This year started well at Gloucester Cathedral, with two of the six gargoyles (each representing one of the six districts of Gloucestershire)
planned for the North Ambulatory project already fixed, two nearly finished in the workshop and two bays of the Fifteenth century parapet
conserved and rebuilt we had lots of interesting work ahead of us.
Then lockdown came and with it the
furloughing of three members of our
small team of six masons leaving us
in the unique position (as far as I am
aware) of being the only cathedral
workshop in the country to remain
open throughout the whole period. I
was one of those furloughed and
spent three months at home with my
wife and children, which is time that I
will always treasure, but I have to
admit to being happy to get back to
work, to see my colleagues and start
using my hands again !
The progress that my three
colleagues Pascal, Wieslaw and
James had made both in the banker
shop and on site while I was off, was
impressive working new stones and
fixing another two bays of parapet
and two gargoyles.
They had also cut out and repointed more cement mortar than I thought humanly possible in such a short space of time. Late 19th/early 20th century cement is the bane of our lives on every project at Gloucester cathedral, being non porous and glass hard it is the culprit for most of the damage suffered by the medieval stone. Despite their herculean effort, some aspects of the project inevitably had to be dropped due to the unexpected time constraints and left to the next generation of masons to address.
As for myself, since returning from furlough, I was happy to finish cutting out some remaining cement mortar before finishing the Forest of Dean miner gargoyle that I had carved at the end of last year. Although it had been fixed in December, the delicate pointed axe head could not be finished until all work on the bay next to it was complete. Our team is now back to full strength and there is only one gargoyle, a few bays of parapet and some pointing left to do. That may not sound like much, but it’s enough to keep the whole team going right up until we are due to start on the next project on the North Nave in December.
Coming back to the subject of gargoyles, and carving in general, I remember when I was training at the Building Crafts College in 2012. Stonemasonry was a change of career direction for me and on top of that at 34 years old I was a late to it and very worried that I would have a hard time making the transition into work whilst being able to continue building sufficient skill to be competent at work and support my family. So when I was on a college field trip and another older more experienced student saw me staring in awe at the skill that had gone into a Corinthian capital, he turned to me and said, “that’s not for the likes of us, you’ll never get a chance to do anything like that.”, I felt utterly demoralised. Why was I even doing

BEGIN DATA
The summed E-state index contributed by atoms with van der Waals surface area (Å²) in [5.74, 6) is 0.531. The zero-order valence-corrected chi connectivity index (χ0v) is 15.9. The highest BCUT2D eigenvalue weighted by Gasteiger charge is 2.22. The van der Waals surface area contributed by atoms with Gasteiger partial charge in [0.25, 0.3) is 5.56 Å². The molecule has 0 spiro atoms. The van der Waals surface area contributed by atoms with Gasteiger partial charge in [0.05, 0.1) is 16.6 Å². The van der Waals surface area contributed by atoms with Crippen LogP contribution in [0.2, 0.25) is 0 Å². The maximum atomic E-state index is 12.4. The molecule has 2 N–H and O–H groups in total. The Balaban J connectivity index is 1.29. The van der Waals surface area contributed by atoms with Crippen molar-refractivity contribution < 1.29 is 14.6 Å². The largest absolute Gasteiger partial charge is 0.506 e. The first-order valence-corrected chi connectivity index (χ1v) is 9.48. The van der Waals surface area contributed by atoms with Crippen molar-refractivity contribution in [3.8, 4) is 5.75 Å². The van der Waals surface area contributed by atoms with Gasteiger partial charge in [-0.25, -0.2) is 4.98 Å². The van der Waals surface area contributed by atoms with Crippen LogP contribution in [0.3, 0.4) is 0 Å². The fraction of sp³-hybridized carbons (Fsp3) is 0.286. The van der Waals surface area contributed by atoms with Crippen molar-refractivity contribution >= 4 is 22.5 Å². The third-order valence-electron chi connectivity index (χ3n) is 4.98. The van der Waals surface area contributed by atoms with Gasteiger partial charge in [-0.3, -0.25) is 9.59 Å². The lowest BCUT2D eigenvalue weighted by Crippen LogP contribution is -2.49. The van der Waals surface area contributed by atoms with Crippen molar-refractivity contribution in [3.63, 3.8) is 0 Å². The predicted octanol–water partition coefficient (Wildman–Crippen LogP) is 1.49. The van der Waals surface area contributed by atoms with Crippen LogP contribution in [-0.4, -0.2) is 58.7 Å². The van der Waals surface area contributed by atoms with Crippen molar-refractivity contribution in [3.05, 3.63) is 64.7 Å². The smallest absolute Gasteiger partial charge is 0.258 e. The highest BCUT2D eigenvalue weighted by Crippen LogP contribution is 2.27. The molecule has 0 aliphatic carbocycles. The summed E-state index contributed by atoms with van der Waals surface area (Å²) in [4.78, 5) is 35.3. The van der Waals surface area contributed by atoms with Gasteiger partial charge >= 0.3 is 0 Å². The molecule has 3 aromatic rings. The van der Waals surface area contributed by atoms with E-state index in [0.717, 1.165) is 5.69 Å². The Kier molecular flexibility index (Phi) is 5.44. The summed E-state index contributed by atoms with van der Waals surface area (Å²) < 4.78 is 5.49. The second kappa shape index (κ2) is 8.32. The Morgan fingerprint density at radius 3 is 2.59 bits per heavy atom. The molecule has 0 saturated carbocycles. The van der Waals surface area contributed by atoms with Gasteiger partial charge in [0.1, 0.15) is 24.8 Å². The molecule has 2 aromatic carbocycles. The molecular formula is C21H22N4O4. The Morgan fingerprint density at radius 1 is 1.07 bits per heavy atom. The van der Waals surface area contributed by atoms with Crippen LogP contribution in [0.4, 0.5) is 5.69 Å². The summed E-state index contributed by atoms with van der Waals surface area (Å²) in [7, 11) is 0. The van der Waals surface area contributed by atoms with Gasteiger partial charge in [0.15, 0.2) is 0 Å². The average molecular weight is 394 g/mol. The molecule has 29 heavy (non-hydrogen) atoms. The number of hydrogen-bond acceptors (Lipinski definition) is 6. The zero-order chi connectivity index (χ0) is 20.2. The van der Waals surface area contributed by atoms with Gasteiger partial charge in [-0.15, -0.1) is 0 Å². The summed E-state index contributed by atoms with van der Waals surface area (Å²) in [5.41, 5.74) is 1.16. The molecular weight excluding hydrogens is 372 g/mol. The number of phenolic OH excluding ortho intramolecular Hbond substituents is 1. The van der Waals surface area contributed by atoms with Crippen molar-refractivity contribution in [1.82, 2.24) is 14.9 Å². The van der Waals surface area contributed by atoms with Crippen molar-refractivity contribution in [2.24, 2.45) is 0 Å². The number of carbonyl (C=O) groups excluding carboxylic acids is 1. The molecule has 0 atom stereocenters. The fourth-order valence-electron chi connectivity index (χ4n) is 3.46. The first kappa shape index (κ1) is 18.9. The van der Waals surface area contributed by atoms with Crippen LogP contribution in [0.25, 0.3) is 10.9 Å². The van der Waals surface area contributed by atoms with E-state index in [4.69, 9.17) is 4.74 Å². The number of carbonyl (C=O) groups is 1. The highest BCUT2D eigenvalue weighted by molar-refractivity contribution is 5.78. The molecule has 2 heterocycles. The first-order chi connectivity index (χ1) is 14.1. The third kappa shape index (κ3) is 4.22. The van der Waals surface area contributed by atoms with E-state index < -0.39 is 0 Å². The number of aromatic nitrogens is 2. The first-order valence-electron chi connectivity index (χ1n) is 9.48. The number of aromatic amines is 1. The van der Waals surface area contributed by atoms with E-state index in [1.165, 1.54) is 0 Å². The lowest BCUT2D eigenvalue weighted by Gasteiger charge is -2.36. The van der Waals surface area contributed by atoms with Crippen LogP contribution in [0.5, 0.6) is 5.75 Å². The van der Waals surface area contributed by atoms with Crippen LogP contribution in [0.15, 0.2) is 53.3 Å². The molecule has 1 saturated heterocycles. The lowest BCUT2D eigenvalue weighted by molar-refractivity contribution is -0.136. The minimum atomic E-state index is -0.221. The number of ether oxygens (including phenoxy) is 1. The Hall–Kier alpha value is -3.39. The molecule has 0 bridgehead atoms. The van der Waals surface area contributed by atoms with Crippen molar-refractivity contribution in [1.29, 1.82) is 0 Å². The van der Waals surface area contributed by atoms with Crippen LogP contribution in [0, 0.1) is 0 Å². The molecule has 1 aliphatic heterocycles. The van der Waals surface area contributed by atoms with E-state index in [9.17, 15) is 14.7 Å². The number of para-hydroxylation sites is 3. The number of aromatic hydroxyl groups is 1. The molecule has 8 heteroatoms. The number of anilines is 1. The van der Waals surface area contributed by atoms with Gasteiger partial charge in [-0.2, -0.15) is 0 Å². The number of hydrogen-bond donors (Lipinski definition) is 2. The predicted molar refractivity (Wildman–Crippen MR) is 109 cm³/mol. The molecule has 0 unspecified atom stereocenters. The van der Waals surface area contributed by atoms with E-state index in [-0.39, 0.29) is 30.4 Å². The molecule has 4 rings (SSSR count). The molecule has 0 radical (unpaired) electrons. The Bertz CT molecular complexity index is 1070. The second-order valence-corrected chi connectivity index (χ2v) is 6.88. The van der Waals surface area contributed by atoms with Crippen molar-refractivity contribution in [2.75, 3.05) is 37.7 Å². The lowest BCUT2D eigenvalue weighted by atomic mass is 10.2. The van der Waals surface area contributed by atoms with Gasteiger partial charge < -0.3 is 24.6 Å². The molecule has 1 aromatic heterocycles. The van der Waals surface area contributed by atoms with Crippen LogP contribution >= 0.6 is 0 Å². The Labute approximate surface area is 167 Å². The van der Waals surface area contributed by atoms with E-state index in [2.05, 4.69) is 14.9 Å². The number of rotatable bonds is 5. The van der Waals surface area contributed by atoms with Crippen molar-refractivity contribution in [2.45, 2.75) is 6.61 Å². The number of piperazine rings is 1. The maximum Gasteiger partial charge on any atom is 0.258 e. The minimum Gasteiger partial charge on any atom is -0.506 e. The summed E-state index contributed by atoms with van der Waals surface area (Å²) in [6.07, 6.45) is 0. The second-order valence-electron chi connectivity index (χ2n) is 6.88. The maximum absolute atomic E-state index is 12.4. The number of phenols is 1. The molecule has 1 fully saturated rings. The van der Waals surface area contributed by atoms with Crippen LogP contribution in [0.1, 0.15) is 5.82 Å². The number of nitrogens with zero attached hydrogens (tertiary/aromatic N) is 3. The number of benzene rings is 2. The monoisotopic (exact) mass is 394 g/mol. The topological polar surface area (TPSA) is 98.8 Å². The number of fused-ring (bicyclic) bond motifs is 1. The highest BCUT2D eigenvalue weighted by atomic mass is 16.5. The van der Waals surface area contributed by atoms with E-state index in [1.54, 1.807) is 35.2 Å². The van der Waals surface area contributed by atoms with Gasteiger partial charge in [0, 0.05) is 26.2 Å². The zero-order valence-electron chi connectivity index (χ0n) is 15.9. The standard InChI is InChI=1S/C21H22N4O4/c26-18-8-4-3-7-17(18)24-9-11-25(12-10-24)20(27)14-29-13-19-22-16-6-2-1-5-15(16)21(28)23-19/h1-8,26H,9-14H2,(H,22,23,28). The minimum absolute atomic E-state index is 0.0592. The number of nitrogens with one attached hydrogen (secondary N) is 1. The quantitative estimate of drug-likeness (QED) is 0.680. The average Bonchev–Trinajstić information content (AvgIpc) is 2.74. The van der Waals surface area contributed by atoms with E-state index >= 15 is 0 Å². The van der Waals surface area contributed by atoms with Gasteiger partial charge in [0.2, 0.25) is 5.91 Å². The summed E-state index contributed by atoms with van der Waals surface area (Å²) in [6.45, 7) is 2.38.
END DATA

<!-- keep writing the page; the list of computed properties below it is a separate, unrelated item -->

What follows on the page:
I have taken every opportunity I can to learn the basics of carving from the fantastically skilled people I have been lucky enough to work with since leaving college –it has been a once in a lifetime chance. I still haven’t carved a Corinthian capitol, but the pictures above provide a snapshot of the process of carving a gargoyle. The gargoyle was designed by the Master Mason, Pascal Mychalysin, it was my job simply to copy his 1:1 scale maquette using a pointing machine and later, as the carving developed, by eye. The stone used was the French limestone BeaunotteBeauval, which is used at Gloucester Cathedral as a weathering stone.
Clerk: Paul is being characteristically modest as, his lack of Corinthian capitol notwithstanding, he received a ‘Highly Commended’ award in the 2019 Duke of Gloucester’s Awards for excellence in the craft of stonemasonry!